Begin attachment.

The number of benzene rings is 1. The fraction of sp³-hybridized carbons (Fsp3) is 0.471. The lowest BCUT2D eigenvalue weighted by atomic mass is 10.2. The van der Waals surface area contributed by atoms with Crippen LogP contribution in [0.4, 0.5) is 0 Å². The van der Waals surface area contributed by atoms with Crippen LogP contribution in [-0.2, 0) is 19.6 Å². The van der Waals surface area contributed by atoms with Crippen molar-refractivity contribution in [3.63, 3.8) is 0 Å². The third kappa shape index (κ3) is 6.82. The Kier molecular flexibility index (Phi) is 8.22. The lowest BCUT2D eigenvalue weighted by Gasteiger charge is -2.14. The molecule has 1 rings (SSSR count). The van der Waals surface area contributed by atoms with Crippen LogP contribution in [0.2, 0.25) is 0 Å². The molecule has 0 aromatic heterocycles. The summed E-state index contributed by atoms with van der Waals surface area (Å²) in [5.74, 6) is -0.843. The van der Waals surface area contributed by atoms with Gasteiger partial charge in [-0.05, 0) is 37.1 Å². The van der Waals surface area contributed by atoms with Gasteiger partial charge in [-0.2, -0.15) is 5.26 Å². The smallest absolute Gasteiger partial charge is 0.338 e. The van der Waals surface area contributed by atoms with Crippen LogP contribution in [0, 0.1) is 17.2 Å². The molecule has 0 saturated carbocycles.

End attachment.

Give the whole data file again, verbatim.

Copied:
The number of benzene rings is 1. The fraction of sp³-hybridized carbons (Fsp3) is 0.471. The lowest BCUT2D eigenvalue weighted by atomic mass is 10.2. The van der Waals surface area contributed by atoms with Crippen LogP contribution in [0.4, 0.5) is 0 Å². The van der Waals surface area contributed by atoms with Crippen LogP contribution in [-0.2, 0) is 19.6 Å². The van der Waals surface area contributed by atoms with Crippen molar-refractivity contribution in [3.63, 3.8) is 0 Å². The third kappa shape index (κ3) is 6.82. The Kier molecular flexibility index (Phi) is 8.22. The lowest BCUT2D eigenvalue weighted by Gasteiger charge is -2.14. The molecule has 1 rings (SSSR count). The van der Waals surface area contributed by atoms with Crippen LogP contribution in [0.2, 0.25) is 0 Å². The molecule has 0 aromatic heterocycles. The summed E-state index contributed by atoms with van der Waals surface area (Å²) in [5.74, 6) is -0.843. The van der Waals surface area contributed by atoms with Gasteiger partial charge in [-0.05, 0) is 37.1 Å². The van der Waals surface area contributed by atoms with Gasteiger partial charge in [-0.2, -0.15) is 5.26 Å². The smallest absolute Gasteiger partial charge is 0.338 e. The van der Waals surface area contributed by atoms with Crippen LogP contribution in [0, 0.1) is 17.2 Å². The molecule has 0 saturated carbocycles.